The third generation, Philip Motsay, J.D. ’16, is an assistant state’s attorney in Baltimore County. While growing up, his plans never included following in his father’s and grandfather’s footsteps.
“After graduating from college, I was looking for something that would give me multiple career opportunities and decided on law school,” Philip Motsay says. “I applied to UB first — after all, it’s a family tradition. But before I could send applications to other law schools, I got accepted. So I figured, this is the place to go.”
MEET THE MOTSAYS
The Motsay clan’s devotion to the University of Baltimore goes beyond the law school. Here’s the complete list, including other family members who went to UB and earned different degrees.
- Judge Richard Motsay, J.D. ’52
- Rosemary Motsay Ranier, J.D. ’76
- James Motsay, J.D. ’81
- Sharon Tobin, J.D. ’88
- Patrick Motsay, J.D. ’89
- Philip Motsay, J.D. ’16
- Lucy Rutishauser, MBA ’87
- Joan Brown, MBA ’91
- James P. Motsay, B.A. ’10
Other alumni families shared similar reasons for choosing to carry on the UB Law tradition.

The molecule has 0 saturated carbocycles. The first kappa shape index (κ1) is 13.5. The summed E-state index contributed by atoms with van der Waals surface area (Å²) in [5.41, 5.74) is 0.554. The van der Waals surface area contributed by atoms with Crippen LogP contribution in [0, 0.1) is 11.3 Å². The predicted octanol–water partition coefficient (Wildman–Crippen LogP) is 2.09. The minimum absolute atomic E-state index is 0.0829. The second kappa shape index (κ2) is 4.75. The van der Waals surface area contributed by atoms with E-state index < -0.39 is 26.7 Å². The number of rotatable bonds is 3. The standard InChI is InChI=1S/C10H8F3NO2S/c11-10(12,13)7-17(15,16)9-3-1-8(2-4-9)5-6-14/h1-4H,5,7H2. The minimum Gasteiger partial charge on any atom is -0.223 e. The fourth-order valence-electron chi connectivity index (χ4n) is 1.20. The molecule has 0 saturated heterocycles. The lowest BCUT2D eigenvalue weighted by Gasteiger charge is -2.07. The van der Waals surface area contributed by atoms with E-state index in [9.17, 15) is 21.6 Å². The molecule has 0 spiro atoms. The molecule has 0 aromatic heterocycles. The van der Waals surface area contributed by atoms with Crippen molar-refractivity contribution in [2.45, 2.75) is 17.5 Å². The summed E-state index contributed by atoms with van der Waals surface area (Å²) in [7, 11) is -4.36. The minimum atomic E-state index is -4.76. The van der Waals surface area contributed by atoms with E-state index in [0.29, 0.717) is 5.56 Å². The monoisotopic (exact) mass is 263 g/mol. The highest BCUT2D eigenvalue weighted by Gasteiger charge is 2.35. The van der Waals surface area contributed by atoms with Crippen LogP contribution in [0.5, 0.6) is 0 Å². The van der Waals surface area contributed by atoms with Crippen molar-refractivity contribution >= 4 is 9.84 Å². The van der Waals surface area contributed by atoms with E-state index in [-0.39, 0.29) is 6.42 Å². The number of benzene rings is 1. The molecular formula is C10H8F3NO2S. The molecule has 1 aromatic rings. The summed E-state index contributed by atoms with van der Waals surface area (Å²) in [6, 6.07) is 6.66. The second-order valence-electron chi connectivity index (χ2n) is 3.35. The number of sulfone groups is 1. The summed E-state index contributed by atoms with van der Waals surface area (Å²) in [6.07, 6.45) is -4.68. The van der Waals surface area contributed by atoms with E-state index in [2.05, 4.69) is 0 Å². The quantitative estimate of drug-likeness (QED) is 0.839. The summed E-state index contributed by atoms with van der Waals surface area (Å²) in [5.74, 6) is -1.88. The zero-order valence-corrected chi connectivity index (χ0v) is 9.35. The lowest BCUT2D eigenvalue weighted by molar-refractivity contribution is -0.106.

Marilyn Harris-Davis, J.D. ’83, has worked as a Baltimore media and political strategist since earning her law degree. “UB has always been service-oriented,” she says. “It’s where I came to understand the importance of legislation.”
From working on the political campaigns of retired U.S. Sen. Barbara Mikulski and former Baltimore Mayor
(and later Governor) Martin O’Malley, Harris-Davis served in roles as varied as legislative aide, director of Baltimore’s Office of Cable and Communications, and director of the State Office of Cemetery Oversight.
“It’s the nature of service that I learned at UB Law,” Harris-Davis says. “My son Marrio and I both went to Friends School, so we had a service-oriented mentality. But I always told him, you can’t go to law school for me. You need your own reasons.”